Infected blood scandal: Interim chair of new compensation body named

Victims set for interim payments of £210K and full settlements of up to £2.735m, according to documents
Contaminated blood protest outside the Cabinet Office in December. Photo: Ian Davidson/Alamy

By Jim Dunton

22 May 2024

The Cabinet Office has appointed barrister Sir Robert Francis as interim chairman of the new arm's-length body being set up to pay compensation to victims of the infected blood scandal.

Francis – who chaired the public inquiry into high mortality rates at Stafford Hospital, which reported in 2013 – will chair the new Infected Blood Compensation Authority, delivering payments for people infected and others who were impacted by the failings.

Two years ago, he produced a compensation framework setting out recommendations for payments to individuals infected by contaminated blood across the UK and others affected, such as their partners, children or parents.

Cabinet Office minister John Glen confirmed Francis's appointment to MPs yesterday afternoon following the final report of the Infected Blood Inquiry, which was published two days ago.

That report probed National Health Service and government failings dating back to the 1970s that saw around 30,000 people receive contaminated blood that infected them with HIV, hepatitis C or hepatitis B – and in some cases a combination.

Some 3,000 lives have been lost as a result of the infections, with living victims at greater risk of diseases such as liver cancer as a result.

Addressing MPs in parliament yesterday, Glen said Francis's appointment will ensure that the new compensation scheme is "credible and trusted by the community".

He also said that interim payments of £210,000 for infected victims will be made before the end of this year.

A summary of the proposed compensation scheme for victims published by the Cabinet Office yesterday indicates that payments of up to £2.735m will be available to people with co-infections as a result of the scandal.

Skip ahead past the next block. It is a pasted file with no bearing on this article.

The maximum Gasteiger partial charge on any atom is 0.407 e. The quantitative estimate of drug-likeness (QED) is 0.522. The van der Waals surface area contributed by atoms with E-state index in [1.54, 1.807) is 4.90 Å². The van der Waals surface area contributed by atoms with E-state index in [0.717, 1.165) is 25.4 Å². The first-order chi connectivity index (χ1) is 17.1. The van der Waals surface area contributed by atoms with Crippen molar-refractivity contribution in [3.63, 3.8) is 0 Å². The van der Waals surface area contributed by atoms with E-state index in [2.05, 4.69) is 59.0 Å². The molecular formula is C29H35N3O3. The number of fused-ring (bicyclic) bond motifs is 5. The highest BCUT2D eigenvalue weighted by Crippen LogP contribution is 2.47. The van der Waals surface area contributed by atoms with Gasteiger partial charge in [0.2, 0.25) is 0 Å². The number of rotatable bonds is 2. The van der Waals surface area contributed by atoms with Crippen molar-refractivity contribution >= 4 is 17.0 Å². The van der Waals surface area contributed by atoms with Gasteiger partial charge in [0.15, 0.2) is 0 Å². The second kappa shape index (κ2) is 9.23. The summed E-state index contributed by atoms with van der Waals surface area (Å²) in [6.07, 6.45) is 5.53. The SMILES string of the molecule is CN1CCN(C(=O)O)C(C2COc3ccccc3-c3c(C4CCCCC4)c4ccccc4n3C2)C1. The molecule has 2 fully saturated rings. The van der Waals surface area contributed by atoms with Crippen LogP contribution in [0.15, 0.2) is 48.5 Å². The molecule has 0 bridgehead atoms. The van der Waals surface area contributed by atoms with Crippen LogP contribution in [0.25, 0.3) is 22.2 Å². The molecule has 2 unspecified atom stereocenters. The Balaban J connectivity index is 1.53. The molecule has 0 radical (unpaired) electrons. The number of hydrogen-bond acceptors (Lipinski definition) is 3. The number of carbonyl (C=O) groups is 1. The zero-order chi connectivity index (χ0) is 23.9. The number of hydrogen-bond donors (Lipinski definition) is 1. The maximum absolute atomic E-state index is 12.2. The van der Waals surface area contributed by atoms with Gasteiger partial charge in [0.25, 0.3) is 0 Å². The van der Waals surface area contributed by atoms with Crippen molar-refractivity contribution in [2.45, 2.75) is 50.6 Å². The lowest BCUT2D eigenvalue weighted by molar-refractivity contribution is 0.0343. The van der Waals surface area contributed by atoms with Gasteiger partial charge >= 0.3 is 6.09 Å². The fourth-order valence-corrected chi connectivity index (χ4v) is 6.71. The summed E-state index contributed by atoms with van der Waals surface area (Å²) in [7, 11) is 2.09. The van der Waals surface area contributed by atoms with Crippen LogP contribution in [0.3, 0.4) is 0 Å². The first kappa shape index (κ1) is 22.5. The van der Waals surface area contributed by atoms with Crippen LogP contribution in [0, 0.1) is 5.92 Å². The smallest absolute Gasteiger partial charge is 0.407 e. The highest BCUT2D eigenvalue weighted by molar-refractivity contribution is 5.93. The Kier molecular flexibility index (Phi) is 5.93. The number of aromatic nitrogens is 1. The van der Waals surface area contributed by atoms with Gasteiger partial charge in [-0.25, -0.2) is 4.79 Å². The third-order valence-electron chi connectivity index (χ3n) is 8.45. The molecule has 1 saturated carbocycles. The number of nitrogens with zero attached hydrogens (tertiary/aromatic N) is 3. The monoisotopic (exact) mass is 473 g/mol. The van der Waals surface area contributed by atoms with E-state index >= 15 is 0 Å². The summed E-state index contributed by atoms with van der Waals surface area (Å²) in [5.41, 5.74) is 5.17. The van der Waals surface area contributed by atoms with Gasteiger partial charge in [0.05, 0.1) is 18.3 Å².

One example of a co-infection would be someone who is HIV positive and infected with hepatitis C because of treatment with blood supplied by the NHS.

Francis will spend the coming weeks seeking views of scandal victims before the compensation scheme is set out in regulations, to ensure it is "fit for purpose".

Francis said he is "humbled" to have been asked to chair the compensation authority, which is currently in shadow form, on an interim basis.

"Having witnessed the depth of victims’ suffering as I compiled my report on the compensation framework, I know the urgency of providing them with the remedies they are entitled to as soon as is practicable," he said.

"I will ensure that the shadow authority obtains the community’s views urgently and I will update on plans for doing so shortly.

"The government’s proposals for the scheme are positive and meaningful  and I look forward to discussing them with the community through a validation exercise which the minister and I have agreed will take place.

"We must ensure that the scheme is designed to determine and pay entitlements to compensation without compounding people’s suffering further."

Other compensation schemes for victims of the infected blood scandal are already up and running.

In summer 2022, the government announced it would make interim payments of £100,000 each for victims.

The Whole of Government Accounts for 2021-22, which was published in March this year, said the £100,000 payments were expected to require expenditure of "approximately £400m" from the Department of Health and Social Care in 2022-23.

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